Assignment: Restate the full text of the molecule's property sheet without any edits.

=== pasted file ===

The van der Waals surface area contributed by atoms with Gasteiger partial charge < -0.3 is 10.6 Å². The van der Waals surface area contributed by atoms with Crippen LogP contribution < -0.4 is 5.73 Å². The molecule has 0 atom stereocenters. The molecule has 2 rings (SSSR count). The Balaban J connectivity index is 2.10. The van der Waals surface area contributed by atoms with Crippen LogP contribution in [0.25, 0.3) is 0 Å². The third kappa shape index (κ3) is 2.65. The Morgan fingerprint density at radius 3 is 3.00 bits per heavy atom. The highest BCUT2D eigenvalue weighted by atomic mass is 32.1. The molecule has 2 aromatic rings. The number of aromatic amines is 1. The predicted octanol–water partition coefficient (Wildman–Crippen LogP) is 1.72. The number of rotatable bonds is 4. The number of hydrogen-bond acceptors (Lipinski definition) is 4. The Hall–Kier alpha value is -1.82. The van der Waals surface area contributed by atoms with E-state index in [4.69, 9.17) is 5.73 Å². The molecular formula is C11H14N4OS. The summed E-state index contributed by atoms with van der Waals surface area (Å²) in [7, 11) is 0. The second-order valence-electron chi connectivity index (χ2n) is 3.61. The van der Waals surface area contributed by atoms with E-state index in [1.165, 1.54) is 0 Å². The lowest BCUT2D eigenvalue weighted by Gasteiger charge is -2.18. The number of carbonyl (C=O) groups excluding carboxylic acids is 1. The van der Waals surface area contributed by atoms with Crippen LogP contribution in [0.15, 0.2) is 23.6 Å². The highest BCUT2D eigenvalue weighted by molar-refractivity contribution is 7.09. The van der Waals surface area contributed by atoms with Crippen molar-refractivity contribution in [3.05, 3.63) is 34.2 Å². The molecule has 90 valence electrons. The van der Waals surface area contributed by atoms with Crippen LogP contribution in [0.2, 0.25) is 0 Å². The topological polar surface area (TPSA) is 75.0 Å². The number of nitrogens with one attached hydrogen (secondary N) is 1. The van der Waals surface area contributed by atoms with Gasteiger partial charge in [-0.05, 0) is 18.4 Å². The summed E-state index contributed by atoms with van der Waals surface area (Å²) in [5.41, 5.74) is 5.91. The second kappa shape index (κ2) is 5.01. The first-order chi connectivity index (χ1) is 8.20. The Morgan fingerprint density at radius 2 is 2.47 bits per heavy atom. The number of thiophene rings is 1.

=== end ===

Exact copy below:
The van der Waals surface area contributed by atoms with Gasteiger partial charge < -0.3 is 10.6 Å². The van der Waals surface area contributed by atoms with Crippen LogP contribution < -0.4 is 5.73 Å². The molecule has 0 atom stereocenters. The molecule has 2 rings (SSSR count). The Balaban J connectivity index is 2.10. The van der Waals surface area contributed by atoms with Crippen LogP contribution in [0.25, 0.3) is 0 Å². The third kappa shape index (κ3) is 2.65. The Morgan fingerprint density at radius 3 is 3.00 bits per heavy atom. The highest BCUT2D eigenvalue weighted by atomic mass is 32.1. The molecule has 2 aromatic rings. The number of aromatic amines is 1. The predicted octanol–water partition coefficient (Wildman–Crippen LogP) is 1.72. The number of rotatable bonds is 4. The number of hydrogen-bond acceptors (Lipinski definition) is 4. The Hall–Kier alpha value is -1.82. The van der Waals surface area contributed by atoms with E-state index in [4.69, 9.17) is 5.73 Å². The molecular formula is C11H14N4OS. The summed E-state index contributed by atoms with van der Waals surface area (Å²) in [7, 11) is 0. The second-order valence-electron chi connectivity index (χ2n) is 3.61. The van der Waals surface area contributed by atoms with E-state index in [1.165, 1.54) is 0 Å². The lowest BCUT2D eigenvalue weighted by Gasteiger charge is -2.18. The number of carbonyl (C=O) groups excluding carboxylic acids is 1. The van der Waals surface area contributed by atoms with Crippen LogP contribution in [0.15, 0.2) is 23.6 Å². The highest BCUT2D eigenvalue weighted by molar-refractivity contribution is 7.09. The van der Waals surface area contributed by atoms with Crippen molar-refractivity contribution in [3.05, 3.63) is 34.2 Å². The molecule has 90 valence electrons. The van der Waals surface area contributed by atoms with Crippen LogP contribution in [0.2, 0.25) is 0 Å². The topological polar surface area (TPSA) is 75.0 Å². The number of nitrogens with one attached hydrogen (secondary N) is 1. The van der Waals surface area contributed by atoms with Gasteiger partial charge in [-0.05, 0) is 18.4 Å². The summed E-state index contributed by atoms with van der Waals surface area (Å²) in [5.41, 5.74) is 5.91. The second kappa shape index (κ2) is 5.01. The first-order chi connectivity index (χ1) is 8.20. The Morgan fingerprint density at radius 2 is 2.47 bits per heavy atom. The number of thiophene rings is 1.